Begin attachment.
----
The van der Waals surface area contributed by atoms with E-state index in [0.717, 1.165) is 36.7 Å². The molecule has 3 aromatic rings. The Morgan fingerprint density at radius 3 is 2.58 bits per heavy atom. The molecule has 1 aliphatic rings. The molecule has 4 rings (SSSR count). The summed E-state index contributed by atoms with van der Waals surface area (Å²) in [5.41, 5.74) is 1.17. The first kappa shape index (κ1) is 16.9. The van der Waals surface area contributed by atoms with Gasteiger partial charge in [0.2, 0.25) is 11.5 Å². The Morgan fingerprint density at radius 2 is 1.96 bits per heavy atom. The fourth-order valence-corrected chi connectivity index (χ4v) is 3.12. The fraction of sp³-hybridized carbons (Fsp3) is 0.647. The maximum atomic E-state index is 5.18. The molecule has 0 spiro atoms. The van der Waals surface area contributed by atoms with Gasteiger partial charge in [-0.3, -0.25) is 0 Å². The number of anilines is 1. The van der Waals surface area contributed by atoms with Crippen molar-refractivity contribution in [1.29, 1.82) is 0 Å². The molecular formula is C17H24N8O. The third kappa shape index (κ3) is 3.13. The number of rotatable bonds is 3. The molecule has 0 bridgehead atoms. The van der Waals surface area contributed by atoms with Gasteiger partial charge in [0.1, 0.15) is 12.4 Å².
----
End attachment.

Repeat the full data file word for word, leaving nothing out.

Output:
The van der Waals surface area contributed by atoms with E-state index in [0.717, 1.165) is 36.7 Å². The molecule has 3 aromatic rings. The Morgan fingerprint density at radius 3 is 2.58 bits per heavy atom. The molecule has 1 aliphatic rings. The molecule has 4 rings (SSSR count). The summed E-state index contributed by atoms with van der Waals surface area (Å²) in [5.41, 5.74) is 1.17. The first kappa shape index (κ1) is 16.9. The van der Waals surface area contributed by atoms with Gasteiger partial charge in [0.2, 0.25) is 11.5 Å². The Morgan fingerprint density at radius 2 is 1.96 bits per heavy atom. The fourth-order valence-corrected chi connectivity index (χ4v) is 3.12. The fraction of sp³-hybridized carbons (Fsp3) is 0.647. The maximum atomic E-state index is 5.18. The molecule has 0 spiro atoms. The van der Waals surface area contributed by atoms with Gasteiger partial charge in [-0.3, -0.25) is 0 Å². The number of anilines is 1. The van der Waals surface area contributed by atoms with Crippen molar-refractivity contribution in [1.29, 1.82) is 0 Å². The molecular formula is C17H24N8O. The third kappa shape index (κ3) is 3.13. The number of rotatable bonds is 3. The molecule has 0 bridgehead atoms. The van der Waals surface area contributed by atoms with Gasteiger partial charge in [0.1, 0.15) is 12.4 Å².